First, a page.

One queue is the idle queue, where all idle threads are stored. The other two queues are designated current and next. Threads are picked to run, in priority order, from the current queue until it is empty, at which point the current and next queues are swapped and scheduling is started again. Threads in the idle queue are run only when the other two queues are empty. Realtime and interrupt threads are always inserted into the current queue so that they will have the least possible scheduling latency. Interactive threads are also inserted into the current queue to keep the interactive response of the system acceptable. A thread is considered to be interactive if the ratio of its voluntary sleep time versus its runtime is below a certain threshold. The interactivity threshold is defined in the ULE code and is not configurable. ULE uses two equations to compute the interactivity score of a thread. For threads whose sleep time exceeds their runtime, the following equation is used :
When a thread’s runtime exceeds its sleep time, the following equation is used instead :
The scaling factor is the maximum interactivity score divided by two. Threads that score below the interactivity threshold are considered to be interactive; all others are noninteractive. The sched_interact_update() routine is called at several points in a thread’s existence—for example, when the thread is awakened by a wakeup() call—to update the thread’s runtime and sleep time. The sleep-time and runtime values are allowed to grow only to a certain limit. When the sum of the runtime and sleep time passes the limit, the values are reduced to bring them back into range. An interactive thread whose sleep history was not remembered at all would not remain interactive, resulting in a poor user experience. Remembering an interactive thread’s sleep time for too long would allow the thread to have more than its fair share of the CPU. The amount of history that is kept and the interactivity threshold are the two values that most strongly influence a user’s interactive experience on the system.
Noninteractive threads are put into the next queue and are scheduled to run when the queues are switched. Switching the queues guarantees that a thread gets to run at least once every two queue switches regardless of priority, which ensures fair sharing of the processor.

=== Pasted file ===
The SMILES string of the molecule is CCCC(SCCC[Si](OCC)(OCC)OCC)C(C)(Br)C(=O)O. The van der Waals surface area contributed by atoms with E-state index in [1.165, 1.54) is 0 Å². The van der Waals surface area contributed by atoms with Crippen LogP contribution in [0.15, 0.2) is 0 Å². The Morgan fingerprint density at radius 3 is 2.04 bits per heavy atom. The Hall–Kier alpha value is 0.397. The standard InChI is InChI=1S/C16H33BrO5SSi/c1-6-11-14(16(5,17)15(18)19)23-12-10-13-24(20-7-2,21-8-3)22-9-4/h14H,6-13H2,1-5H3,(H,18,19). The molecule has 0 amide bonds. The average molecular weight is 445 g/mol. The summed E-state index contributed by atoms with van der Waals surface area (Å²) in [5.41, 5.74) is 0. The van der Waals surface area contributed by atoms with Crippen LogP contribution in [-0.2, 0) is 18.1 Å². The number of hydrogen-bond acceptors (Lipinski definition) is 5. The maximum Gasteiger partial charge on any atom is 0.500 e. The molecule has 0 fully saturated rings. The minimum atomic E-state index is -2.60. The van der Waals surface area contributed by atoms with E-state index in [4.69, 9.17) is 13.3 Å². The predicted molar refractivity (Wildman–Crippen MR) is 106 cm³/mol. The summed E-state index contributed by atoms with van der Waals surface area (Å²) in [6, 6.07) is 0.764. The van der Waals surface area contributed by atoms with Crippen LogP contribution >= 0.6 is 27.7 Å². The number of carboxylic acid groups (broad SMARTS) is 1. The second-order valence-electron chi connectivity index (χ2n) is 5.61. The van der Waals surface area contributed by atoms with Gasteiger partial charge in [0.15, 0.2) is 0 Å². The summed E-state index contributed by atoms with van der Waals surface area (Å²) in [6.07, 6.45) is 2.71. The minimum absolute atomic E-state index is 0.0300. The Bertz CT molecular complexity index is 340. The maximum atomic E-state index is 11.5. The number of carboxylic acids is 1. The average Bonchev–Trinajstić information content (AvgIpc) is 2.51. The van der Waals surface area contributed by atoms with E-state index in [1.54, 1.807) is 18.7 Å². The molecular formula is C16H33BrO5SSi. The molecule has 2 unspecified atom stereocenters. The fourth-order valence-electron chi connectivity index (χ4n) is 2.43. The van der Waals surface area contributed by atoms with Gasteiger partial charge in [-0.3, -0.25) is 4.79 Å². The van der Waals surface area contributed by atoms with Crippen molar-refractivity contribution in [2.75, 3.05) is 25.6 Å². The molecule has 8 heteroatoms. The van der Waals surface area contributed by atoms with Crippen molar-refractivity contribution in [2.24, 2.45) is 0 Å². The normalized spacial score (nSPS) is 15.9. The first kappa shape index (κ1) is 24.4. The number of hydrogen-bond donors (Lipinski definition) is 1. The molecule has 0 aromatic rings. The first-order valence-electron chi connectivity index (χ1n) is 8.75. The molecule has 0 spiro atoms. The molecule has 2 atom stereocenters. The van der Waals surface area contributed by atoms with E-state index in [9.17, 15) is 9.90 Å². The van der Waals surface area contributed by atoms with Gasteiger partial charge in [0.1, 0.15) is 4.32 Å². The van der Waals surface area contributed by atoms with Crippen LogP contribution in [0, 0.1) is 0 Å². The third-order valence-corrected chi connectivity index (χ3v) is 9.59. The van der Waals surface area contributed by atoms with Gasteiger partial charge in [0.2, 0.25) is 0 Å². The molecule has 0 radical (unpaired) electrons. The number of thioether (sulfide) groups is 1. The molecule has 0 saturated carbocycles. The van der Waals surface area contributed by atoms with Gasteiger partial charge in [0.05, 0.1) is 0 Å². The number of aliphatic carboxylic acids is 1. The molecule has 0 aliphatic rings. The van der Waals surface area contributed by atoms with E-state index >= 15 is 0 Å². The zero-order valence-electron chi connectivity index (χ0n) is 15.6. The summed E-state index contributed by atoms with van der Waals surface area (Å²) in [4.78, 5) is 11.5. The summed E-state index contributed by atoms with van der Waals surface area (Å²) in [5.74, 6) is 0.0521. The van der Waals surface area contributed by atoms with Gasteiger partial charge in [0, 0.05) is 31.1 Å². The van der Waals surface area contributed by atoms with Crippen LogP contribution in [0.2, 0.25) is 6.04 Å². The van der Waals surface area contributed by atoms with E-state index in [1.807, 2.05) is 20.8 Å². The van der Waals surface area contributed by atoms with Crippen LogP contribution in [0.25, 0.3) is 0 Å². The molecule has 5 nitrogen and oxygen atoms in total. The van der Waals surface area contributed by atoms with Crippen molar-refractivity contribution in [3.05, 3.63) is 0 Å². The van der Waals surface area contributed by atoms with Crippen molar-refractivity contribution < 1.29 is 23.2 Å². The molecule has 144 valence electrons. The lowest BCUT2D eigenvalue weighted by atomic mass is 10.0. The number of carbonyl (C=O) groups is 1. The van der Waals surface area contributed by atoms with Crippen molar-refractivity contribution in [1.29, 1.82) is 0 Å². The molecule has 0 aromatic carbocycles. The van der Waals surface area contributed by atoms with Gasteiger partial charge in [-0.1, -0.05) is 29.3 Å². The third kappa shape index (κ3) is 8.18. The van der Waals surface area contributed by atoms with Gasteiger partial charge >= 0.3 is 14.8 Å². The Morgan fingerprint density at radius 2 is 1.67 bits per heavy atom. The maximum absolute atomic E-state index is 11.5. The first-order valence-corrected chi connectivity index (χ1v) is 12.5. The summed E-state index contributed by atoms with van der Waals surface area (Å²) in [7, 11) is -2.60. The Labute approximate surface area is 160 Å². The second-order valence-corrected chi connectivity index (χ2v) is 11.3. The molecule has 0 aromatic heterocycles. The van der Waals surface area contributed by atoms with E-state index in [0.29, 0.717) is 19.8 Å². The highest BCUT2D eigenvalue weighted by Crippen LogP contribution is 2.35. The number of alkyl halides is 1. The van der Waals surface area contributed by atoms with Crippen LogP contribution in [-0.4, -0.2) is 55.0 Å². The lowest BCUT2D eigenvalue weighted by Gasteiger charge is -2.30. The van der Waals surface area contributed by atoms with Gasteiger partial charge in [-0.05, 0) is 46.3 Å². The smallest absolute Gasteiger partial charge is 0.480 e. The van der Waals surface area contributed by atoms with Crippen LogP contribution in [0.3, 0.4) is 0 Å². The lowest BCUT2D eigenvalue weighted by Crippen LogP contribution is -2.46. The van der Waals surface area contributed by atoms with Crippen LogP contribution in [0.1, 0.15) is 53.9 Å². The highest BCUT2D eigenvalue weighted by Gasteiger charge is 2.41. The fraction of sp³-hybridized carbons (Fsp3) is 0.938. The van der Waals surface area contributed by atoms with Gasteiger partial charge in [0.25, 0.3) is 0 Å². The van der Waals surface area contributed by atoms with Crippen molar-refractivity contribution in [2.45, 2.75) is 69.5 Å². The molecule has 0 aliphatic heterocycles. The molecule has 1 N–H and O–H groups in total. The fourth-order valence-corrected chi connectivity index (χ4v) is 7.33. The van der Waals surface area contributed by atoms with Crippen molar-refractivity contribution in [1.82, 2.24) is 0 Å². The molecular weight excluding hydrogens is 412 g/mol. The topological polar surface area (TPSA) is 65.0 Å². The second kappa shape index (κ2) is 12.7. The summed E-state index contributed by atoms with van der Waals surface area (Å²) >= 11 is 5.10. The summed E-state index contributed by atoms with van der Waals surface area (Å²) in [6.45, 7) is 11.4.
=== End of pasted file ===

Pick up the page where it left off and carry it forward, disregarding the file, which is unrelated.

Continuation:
Now, i will try to recompile my FreeBSD kernel and append the ULE Scheduler as thread scheduler on my system...
[blu3c4t@mahardhika ~]$ cd /usr/src/sys/i386/conf
[blu3c4t@mahardhika /usr/src/sys/i386/conf]$ su
[root@mahardhika /usr/src/sys/i386/conf]# cp GENERIC ULEKERNEL
[root@mahardhika /usr/src/sys/i386/conf]# vi ULEKERNEL
[edit the configuration file]
1. Comment out line "options SCHED_4BSD" with a # in the front. And add this line :
options SCHED_ULE # ULE scheduler
2. Change the ident line as follows :
Change the line to read :
[save the configuration file]
It's time to compile the kernel.
[root@mahardhika /usr/src/sys/i386/conf]# cd /usr/src
[root@mahardhika /usr/src]# make buildkernel KERNCONF=ULEKERNEL
[root@mahardhika /usr/src]# make installkernel KERNCONF=ULEKERNEL
It's done, let's reboot now !!!
[root@mahardhika /usr/src]# shutdown -r now
Then after the reboot...
[root@mahardhika ~]# uname -a
FreeBSD mahardhika.stttelkom.ac.id 6.2-RELEASE FreeBSD 6.2-RELEASE #0: Sun Nov 25 23:02:06 WIT 2007 firstname.lastname@example.org:/usr/obj/usr/src/sys/mahardhika i386
Until now there are many debates about ULE Sceheduler performance compare to 4BSD Scheduler, but as a FreeBSD fan, I hope the new scheduler will bring advance improvement to FreeBSD.
You can see ULE vs. 4BSD performance benchmark at this link: